Musculoskeletal diseases are growing in the Norwegian population and are currently the largest group of the chronic diseases (31%). Musculoskeletal diseases are the largest cause of disability on the working part of our population (49%). The most frequent problems are rheumatism, osteoarthritis and unspecific back pain. The most common known etiology is traumatic events towards the joint. Often, the degenerative development starts with a small injury to the cartilage on weightbearing surface of the joint. This leads to changes in the surrounding cartilage, indicative of degenerative joint disease or arthrosis. When the injured area becomes larger than 2 cm2, the patients seem to experience pain. Our group has shown that 11% of patients, who underwent an arthroscopy for knee pain, had a cartilage injury on weightbearing surface with depth down to bone (grade IV) (Aroen et al.).Unfortunately, articular cartilage shows a very limited capacity of healing. Several surgical techniques have been developed to fill the cartilage defects, but so far none of them have been able to produce normal cartilage Chondrocyte implantation techniques are at date the most popular treatment, but have not demonstrated their superiority to other cartilage repair techniques. Some clinical randomised studies exist though a more thorough review of the cartilage repair methods in a study by Jakobsen and coauthors verified that no conclusion could be made considering treatment options for articular cartilage injury (Jakobsen, Engebretsen, and Slauterbeck). Although the natural history of these lesions is not finally outlined it is clear that for some patients the disruption of the cartilage surface imposes disability especially for the young athlete. The clinical studies report a significant improvement from the preoperative status although full knee function is not obtained with either of the techniques available today (Bentley et al.;Brittberg et al.;Horas et al.;Knutsen et al.). The expected Lysholm score of 80 and the standard deviation tends to be large or is not reported which illustrating the considerable variation and that full knee function is not obtained (Peterson et al.).The impact of disrupting the cartilage surface to obtain chondrocytes for culturing has not gained much attention in the clinical studies using this repair method. However it is reported that adverse effects exist as a result of this harvesting of chondrocytes for culturing (Whittaker et al.). Whittaker and coauthors observed that the harvesting of chondrocytes for cell culturing and subsequent implantation in talus resulted in a mean 15 points reduction in Lysholm score in 7 out of 10 patients. Furthermore, additional even in the best hands a mean Lysholm score of 79 are obtained for a single lesion at the femoral condyle (Peterson et al.). Even though the new scaffolds seem to reduce the rate of reoperation as a result of graft hypertrophy from 21 % to 9 %, the harvesting procedure of cartilage may still contribute to the suboptimal by this approach (Bartlett et al.;Gooding et al.). Consequently, there is a need for a better causing less morbidity when harvesting. Mesenchymal stem cells (MSC) represent an alternative cell source with the potential of generating hyaline cartilage without the same adverse effects. In addition with MSC more cells will be available for culturing with the potential of treatment of larger lesions possible. Furthermore, the repair potential of mesenchymal stem cells is not expected to decrease with age indicating that also the aging athlete may benefit from a procedure based on cartilage repair with this cell source (Dressler, Butler, and Boivin). The use of mesenchymal stem cell aspirate from the iliaca crest under a periosteum flap support the view that this might be an option to treat knee cartilage defects with success, although this study also has periosteum hypertrophy as a side effect in one of the patients (Slynarski, Deszczynski, and Karpinski). The beneficial effects of this therapy has also been reported in other studies both clinical and experimental ones (Takagi et al.;Wakitani et al.;Wakitani et al.;Wakitani et al.). Thus, the current project will investigate if the similar results can be obtained with mesenchymal stem cells as with chondrocytes both delivered in a commercial available scaffold in clinical trial with patients eligible for the current treatment options.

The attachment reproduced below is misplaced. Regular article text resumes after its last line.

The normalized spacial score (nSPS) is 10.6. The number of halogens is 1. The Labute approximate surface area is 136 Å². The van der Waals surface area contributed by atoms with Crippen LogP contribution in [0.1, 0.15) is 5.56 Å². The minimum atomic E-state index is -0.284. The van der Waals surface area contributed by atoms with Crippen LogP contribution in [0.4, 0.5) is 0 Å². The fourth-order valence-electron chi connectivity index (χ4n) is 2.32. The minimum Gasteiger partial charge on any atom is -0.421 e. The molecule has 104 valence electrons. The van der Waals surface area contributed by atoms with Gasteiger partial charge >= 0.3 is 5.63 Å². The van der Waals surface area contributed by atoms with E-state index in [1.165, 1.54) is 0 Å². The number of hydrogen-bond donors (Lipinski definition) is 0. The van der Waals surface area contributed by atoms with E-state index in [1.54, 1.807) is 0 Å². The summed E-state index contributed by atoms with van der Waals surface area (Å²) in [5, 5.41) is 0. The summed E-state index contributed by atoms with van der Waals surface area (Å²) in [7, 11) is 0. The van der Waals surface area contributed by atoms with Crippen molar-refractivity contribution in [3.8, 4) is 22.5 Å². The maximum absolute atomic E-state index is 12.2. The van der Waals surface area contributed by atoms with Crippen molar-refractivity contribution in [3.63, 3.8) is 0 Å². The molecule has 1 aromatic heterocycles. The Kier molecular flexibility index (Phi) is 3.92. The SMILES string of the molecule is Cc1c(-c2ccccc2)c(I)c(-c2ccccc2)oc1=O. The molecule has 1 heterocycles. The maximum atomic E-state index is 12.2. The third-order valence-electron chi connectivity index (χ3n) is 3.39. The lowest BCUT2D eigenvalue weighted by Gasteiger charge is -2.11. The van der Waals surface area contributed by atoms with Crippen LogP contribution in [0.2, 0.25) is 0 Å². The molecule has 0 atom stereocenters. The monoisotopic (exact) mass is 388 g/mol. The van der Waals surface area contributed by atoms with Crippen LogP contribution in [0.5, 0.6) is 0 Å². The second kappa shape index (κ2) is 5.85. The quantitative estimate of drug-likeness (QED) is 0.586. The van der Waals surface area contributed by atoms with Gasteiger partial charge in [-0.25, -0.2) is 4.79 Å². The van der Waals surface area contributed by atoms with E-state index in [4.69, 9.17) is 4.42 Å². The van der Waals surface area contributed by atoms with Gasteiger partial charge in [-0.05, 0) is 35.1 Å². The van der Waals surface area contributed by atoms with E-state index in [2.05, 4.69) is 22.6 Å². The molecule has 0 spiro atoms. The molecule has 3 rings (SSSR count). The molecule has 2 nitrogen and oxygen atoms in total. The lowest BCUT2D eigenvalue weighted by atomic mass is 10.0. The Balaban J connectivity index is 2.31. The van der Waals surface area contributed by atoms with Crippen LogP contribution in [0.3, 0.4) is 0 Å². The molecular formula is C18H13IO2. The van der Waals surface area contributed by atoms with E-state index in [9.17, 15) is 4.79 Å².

Eligibility